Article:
|Variety: May 19, 2003, 10:00pm PTSAG mgmt. trustees have merger concerns. Study sez combo could result in ‘diminution of benefits’By DAVE MCNARY
Management trustees of the Screen Actors Guild’s health and pension plans have concluded the proposed combination of SAG’s plan with AFTRA’s won’t benefit thesps.
“I have concerns about any potential of SAG and AFTRA health and pension plans being in the best interests of the SAG Plans’ participants,” wrote trustee Sheldon Kasdan in a confidential memo to fellow trustees. “A merger of the health and pension plans will result in the subsidization of AFTRA participants by SAG participants.”
The previously undisclosed conclusion is at odds with a cornerstone of the current campaign to combine SAG and AFTRA into an umbrella union with affiliates for actors, broadcasters and recording artists.
Leaders of the unions asked the trustees earlier this year to start laying the groundwork to merge the health and pension plans, contending that a combined SAG-AFTRA would make it easier to subsequently merge the P&H plans and help hold down costs and improve operating efficiencies.
But the management trustees agreed with Kasdan’s conclusion, based on an unreleased feasibility study by Mercer Consulting, and found that such a move will result in a “diminution of benefits and an increase in administrative costs.”
Under pressure from SAG trustees, however, the management trustees agreed, in a motion approved by the benefits consolidation committee headed by Kasdan, to ask the SAG plan administrator to study the matter further and discuss it at its July meeting after SAG and AFTRA members have voted on the merger. The committee also voted for SAG to reimburse the plan for the costs of that study and any out-of-pocket costs.
The SAG plan operates independently of SAG with 36 trustees — 18 repping management and 18 for SAG. The plan and SAG have refused to release the 43-page Mercer report, saying it is confidential.
Kasdan, who heads the benefits consolidation committee, questioned the Mercer study’s suggestion that boosting eligibility and premiums could offset the lower employer contribution levels for AFTRA contracts. “It is hard to understand how raising the eligibility thresholds and/or participant premiums for SAG and AFTRA participants in order to accommodate a merger is in the best interests of the participants of either plan,” he added.
Kasdan also noted the Mercer report found that AFTRA’s plan will post an operating loss this year and a “significant” erosion of reserves, while SAG’s plan will generate a small operating gain this year and a “modest” increase in reserves.
“The question arises whether it is prudent for SAG trustees to be considering a merger of the SAG health plan with a health plan that is in worse financial shape than itself,” he said. “It is important to note that there is not information contained in the Mercer report which suggests that a significant savings will result from a merger to improve, or maintain status quo benefits for SAG (or even AFTRA) participants.”
Kasdan also said the Mercer study suggested the only opportunities for savings would come from changing its systems for health plan providers, drugs and vendors. “However, the plans do not have to merge in order for the SAG and AFTRA plans to enter into any of these arrangements, so they should not be considered by the trustees as a reason to merge,” he added.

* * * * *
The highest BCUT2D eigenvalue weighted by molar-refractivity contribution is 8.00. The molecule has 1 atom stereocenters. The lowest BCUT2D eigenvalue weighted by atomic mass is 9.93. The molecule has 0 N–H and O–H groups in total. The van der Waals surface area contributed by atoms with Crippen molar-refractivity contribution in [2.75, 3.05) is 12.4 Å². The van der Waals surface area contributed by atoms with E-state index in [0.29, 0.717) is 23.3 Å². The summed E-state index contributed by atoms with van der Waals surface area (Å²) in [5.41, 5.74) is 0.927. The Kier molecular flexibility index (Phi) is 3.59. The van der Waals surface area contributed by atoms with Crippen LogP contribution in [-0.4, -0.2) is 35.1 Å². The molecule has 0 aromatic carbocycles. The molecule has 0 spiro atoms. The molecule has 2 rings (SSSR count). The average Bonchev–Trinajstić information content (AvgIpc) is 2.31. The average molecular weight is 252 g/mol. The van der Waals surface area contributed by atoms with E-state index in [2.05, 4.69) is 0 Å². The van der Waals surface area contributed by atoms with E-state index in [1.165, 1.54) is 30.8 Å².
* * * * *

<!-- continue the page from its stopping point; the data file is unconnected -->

Due to soaring costs, SAG’s plan cut benefits and instituted its first premium for members this year, resulting in 30% of the 30,000 eligible participants declining coverage. AFTRA’s plan, which covers about 18,000 participants, will impose its first premium in July and tighten benefits.
Kasdan also took issue with the Mercer report’s recommendation of a single pension plan, saying, “It does not appear that one plan may be practical or beneficial to participants.” He cited concerns over the disparity between SAG’s funding standard account credit balance of $290 million compared to AFTRA’s $8 million level; SAG’s costs matching expected contributions to funding benefits while AFTRA’s costs are double; and AFTRA’s plan being less funded on a withdrawal liability basis.
Combo is best
But the SAG-AFTRA Partnership for Power campaign has contended that combining SAG with AFTRA is the “best chance” to create a single health and pension plan. “Consolidation of the benefits plans would mean less money spent on administration and more money for benefits,” the campaign asserts.
SAG trustee Daryl Anderson, appearing at a news conference at Guild headquarters to promote the “consolidation” Monday, characterized the Mercer report as a “working” and “starting point” document, when asked why it has not been released to members, but added that his obligations as a trustee precluded him from commenting further.
SAG trustee Kitty Swink, appearing at the same event, also refused to comment on specifics, adding, “No trustee would, for any reason, put together a plan that would hurt participants.”
Anderson, Swink and SAG board member Mitch Ryan all noted they had been against the 1998 merger and stressed that the proposed combo of unions is far better than the merger proposed five years ago, which received backing from only 46% of SAG voters.
One key reason they cited is the growth of TV shows shot on digital, noting performers generally received the lower AFTRA rates during the recent TV pilot season due to the uncertainty over which union has jurisdiction (SAG covers film; AFTRA covers tape).
“The opponents to this deal say there are alternatives, but they under-estimate the complexity of doing that,” Anderson said. “I don’t want to see us wait 12 years to solve the digital problem.”
Ballots go out June 9; at least 60% of voters in both unions must approve the merger.